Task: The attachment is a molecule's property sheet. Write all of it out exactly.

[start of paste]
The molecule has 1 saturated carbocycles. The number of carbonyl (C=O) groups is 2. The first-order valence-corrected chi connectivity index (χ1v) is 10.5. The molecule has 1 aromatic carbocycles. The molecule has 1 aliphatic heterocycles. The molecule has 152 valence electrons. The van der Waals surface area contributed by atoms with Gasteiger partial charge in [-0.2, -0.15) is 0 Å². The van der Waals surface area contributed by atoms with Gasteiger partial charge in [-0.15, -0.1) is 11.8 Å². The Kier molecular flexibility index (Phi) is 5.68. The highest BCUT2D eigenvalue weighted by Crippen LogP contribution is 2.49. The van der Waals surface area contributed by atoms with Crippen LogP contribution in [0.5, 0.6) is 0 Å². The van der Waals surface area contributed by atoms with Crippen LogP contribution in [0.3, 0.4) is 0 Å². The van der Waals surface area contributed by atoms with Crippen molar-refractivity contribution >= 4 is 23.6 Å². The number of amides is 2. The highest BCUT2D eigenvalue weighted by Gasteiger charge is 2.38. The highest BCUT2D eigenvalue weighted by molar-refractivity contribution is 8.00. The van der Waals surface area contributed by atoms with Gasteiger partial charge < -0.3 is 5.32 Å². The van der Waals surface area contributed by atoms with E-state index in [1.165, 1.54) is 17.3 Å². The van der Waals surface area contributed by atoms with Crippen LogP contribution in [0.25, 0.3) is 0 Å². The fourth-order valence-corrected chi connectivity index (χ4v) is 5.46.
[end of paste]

The molecule has 1 saturated carbocycles. The number of carbonyl (C=O) groups is 2. The first-order valence-corrected chi connectivity index (χ1v) is 10.5. The molecule has 1 aromatic carbocycles. The molecule has 1 aliphatic heterocycles. The molecule has 152 valence electrons. The van der Waals surface area contributed by atoms with Gasteiger partial charge in [-0.2, -0.15) is 0 Å². The van der Waals surface area contributed by atoms with Gasteiger partial charge in [-0.15, -0.1) is 11.8 Å². The Kier molecular flexibility index (Phi) is 5.68. The highest BCUT2D eigenvalue weighted by Crippen LogP contribution is 2.49. The van der Waals surface area contributed by atoms with Crippen LogP contribution in [0.5, 0.6) is 0 Å². The van der Waals surface area contributed by atoms with Crippen LogP contribution in [0.3, 0.4) is 0 Å². The van der Waals surface area contributed by atoms with Crippen molar-refractivity contribution >= 4 is 23.6 Å². The number of amides is 2. The highest BCUT2D eigenvalue weighted by Gasteiger charge is 2.38. The highest BCUT2D eigenvalue weighted by molar-refractivity contribution is 8.00. The van der Waals surface area contributed by atoms with Gasteiger partial charge < -0.3 is 5.32 Å². The van der Waals surface area contributed by atoms with E-state index in [1.165, 1.54) is 17.3 Å². The van der Waals surface area contributed by atoms with Crippen LogP contribution in [0.25, 0.3) is 0 Å². The fourth-order valence-corrected chi connectivity index (χ4v) is 5.46.